Is Ottawa actually executing a master plan to shut down Canada’s oil and gas industry?

David YagerLiberal climate policies and the future of Alberta’s oil and gas industry are again headline news thanks to recent remarks by Energy Minister Jonathan Wilkinson and Prime Minister Justin Trudeau.

Their remarks have provided multiple opportunities for Alberta Premier Danielle Smith to comment on the not-always-harmonious relationship between her province and the federal government, and lots of fodder for opinion columnists and other commentators.

The challenge is separating actions from words.

Is Ottawa actually executing a master plan to shut down Canada’s oil and gas industry?

Or have world events changed more quickly than the federal government can develop different policies that are attractive to core supporters?

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On January 3, Wilkinson announced that in 2023 legislation would be introduced to underpin a 2019 election promise of a “Just Transition” for oil workers who lose their jobs due to a switch to low-carbon energy.

Climate change activists invented Just Transition years ago to demonstrate that besides caring deeply about all of humanity through the replacement of fossil fuels, they also cared about the oil workers who would lose their jobs.

But after eight years in the economic dumpster, these two words are infuriating in the oil patch. Lots of jobs have already been lost in part because of federal climate policies.

Three days later, Trudeau fanned the flames. A CBC article opened, “Prime Minster Justin Trudeau urged the government of the main oil-producing province of Alberta to use its budget surplus to help bolster tax credits meant to help scale up carbon capture and storage and reduce emissions.”

While that seemed harmless enough, he added, “We’ve seen for a while Alberta hesitating around investing in anything related to climate change.”

This is frustrating for Alberta. In 2007, the province introduced North America’s first large emitter carbon tax and directed the proceeds toward a number of emission reduction initiatives. One was the Shell Quest carbon capture and storage (CCS) project.

Since 2015, with government financial support, Quest has captured and sequestered over six million tonnes of CO2. This has helped prove CCS to be technically viable and has significantly advanced key elements of design, equipment and processes.

But hard to comprehend comments about oil and gas by the prime minister is not new. Last August, he stated that “there has never been a strong business case” for LNG exports from Atlantic Canada to Europe.

While there may be insufficient gas pipeline capacity to the east coast or a lack of political support in Quebec, the “business case,” as defined by economics, has never been better.

Meanwhile, oil and gas production continues to grow. 

According to ARC Energy Research Institute, since the Liberals assumed office in 2015 Canadian oil and gas production has increased from an average of 6.53 million barrels of oil equivalent (boe) per day in 2014 to 8.05 million boe/d in 2022, a 23 per cent gain.

Conventional oil and natural gas liquids output is up about four per cent, natural gas production nine per cent, and oil sands 62 per cent. The main increase in oil sands output is the result of projects that were underway when the Liberals were elected and were largely completed by 2019. And in the last three years, oil sands output has increased another eight per cent.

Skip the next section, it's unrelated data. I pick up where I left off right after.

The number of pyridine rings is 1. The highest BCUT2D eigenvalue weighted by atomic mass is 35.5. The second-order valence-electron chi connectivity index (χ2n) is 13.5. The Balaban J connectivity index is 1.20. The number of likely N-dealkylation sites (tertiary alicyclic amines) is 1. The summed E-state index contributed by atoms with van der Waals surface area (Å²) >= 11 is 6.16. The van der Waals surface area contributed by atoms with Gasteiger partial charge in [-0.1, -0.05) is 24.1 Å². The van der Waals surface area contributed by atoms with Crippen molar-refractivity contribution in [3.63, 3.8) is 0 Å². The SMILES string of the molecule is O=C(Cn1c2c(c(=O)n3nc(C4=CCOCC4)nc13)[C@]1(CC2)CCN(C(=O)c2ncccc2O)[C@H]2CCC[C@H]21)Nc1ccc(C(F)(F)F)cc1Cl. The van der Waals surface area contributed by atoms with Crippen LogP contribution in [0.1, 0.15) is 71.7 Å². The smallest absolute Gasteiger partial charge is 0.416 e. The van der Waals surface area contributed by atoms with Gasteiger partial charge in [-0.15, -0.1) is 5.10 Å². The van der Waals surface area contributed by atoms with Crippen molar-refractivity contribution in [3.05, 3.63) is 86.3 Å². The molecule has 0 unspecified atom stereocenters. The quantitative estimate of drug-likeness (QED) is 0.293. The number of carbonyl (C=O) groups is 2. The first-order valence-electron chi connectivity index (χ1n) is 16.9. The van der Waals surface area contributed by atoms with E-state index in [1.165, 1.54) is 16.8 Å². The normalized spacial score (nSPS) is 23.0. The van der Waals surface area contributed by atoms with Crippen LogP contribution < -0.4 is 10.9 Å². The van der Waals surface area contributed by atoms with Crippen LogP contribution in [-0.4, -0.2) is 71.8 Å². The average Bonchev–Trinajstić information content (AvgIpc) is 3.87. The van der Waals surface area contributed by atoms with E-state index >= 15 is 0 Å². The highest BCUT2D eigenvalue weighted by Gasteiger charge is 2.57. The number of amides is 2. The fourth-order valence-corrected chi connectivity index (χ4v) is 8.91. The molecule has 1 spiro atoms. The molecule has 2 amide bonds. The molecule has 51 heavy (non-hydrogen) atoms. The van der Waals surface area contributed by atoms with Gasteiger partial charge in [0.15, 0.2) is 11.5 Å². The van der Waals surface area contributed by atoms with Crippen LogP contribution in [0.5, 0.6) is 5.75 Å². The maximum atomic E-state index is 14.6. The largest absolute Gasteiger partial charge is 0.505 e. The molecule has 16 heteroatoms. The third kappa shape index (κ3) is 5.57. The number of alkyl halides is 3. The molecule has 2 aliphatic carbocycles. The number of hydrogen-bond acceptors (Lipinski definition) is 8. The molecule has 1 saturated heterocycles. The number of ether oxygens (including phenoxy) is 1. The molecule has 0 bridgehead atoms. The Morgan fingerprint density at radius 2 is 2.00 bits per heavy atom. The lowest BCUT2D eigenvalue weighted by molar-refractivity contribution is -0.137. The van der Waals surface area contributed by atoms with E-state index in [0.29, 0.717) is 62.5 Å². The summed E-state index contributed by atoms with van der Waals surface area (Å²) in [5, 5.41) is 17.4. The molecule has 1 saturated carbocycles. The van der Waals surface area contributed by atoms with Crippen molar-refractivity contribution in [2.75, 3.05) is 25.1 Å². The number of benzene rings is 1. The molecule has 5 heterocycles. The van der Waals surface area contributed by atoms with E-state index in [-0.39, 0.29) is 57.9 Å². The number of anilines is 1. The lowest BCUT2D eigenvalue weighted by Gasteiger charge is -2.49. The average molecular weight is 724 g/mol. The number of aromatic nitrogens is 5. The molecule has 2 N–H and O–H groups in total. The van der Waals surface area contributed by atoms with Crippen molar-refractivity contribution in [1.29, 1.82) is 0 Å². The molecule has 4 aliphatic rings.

The production outlook is positive. The completion of LNG Canada in 2025 will increase natural gas exports by about 1.8 billion cubic feet per day, or 10 per cent of total Canadian output. Because of growing LNG exports from the U.S., there is no reason to believe that this won’t allow gas producers to increase production by the same amount to continue to supply current customers.

More LNG exports are planned. Japan’s recent request for Canadian LNG to replace Russian imports will be difficult for Ottawa to ignore. Through Mitsubishi, Japanese interests already own a piece of LNG Canada, which is in the early stages of considering doubling its export capacity.

In the 2021 version of Canada’s Energy Future from the federal Canada Energy Regulator (CER), oil sands production is expected to continue to rise until 2032. It will still be at 2021 levels in 2048.

It appears the Trans Mountain pipeline expansion will be completed, although the final cost may be eye-watering. This will nearly triple throughput and deliver another 590,000 barrels per day to tidewater.

U.S. oil production is not growing as quickly as thought a year ago, so existing heavy oil exports south will continue. 

On overall fossil fuel policy, Canada stands alone in several key areas. Canada is the world’s fourth-largest oil-producing country. None of the nine other top 10 producers (United States, Saudi Arabia, Russia, Iraq, China, UAE, Iran, Brazil or Kuwait ) have introduced escalating carbon taxes, hard emission ceilings, or passed legislation banning oil export tankers.

“Just Transition” programs to help oil workers do something else in these times of labour shortages, security of supply concerns and rising commodity prices would be incomprehensible in every other major oil-producing country except, perhaps, the U.S.

According to BP’s Statistical Review of World Energy, these 10 countries produce about 65 million barrels per day, two-thirds of total global output. If Canadian oil stopped tomorrow, the total would be about 60 million.

It’s hard to understand how reducing or eliminating Canadian output would move the needle on the world oil supply or materially affect emissions.

Confused? It’s not your fault.

David Yager is an oilfield service executive, oil and gas writer, and energy policy analyst. He is the author of  From Miracle to Menace – Alberta, A Carbon Story. 

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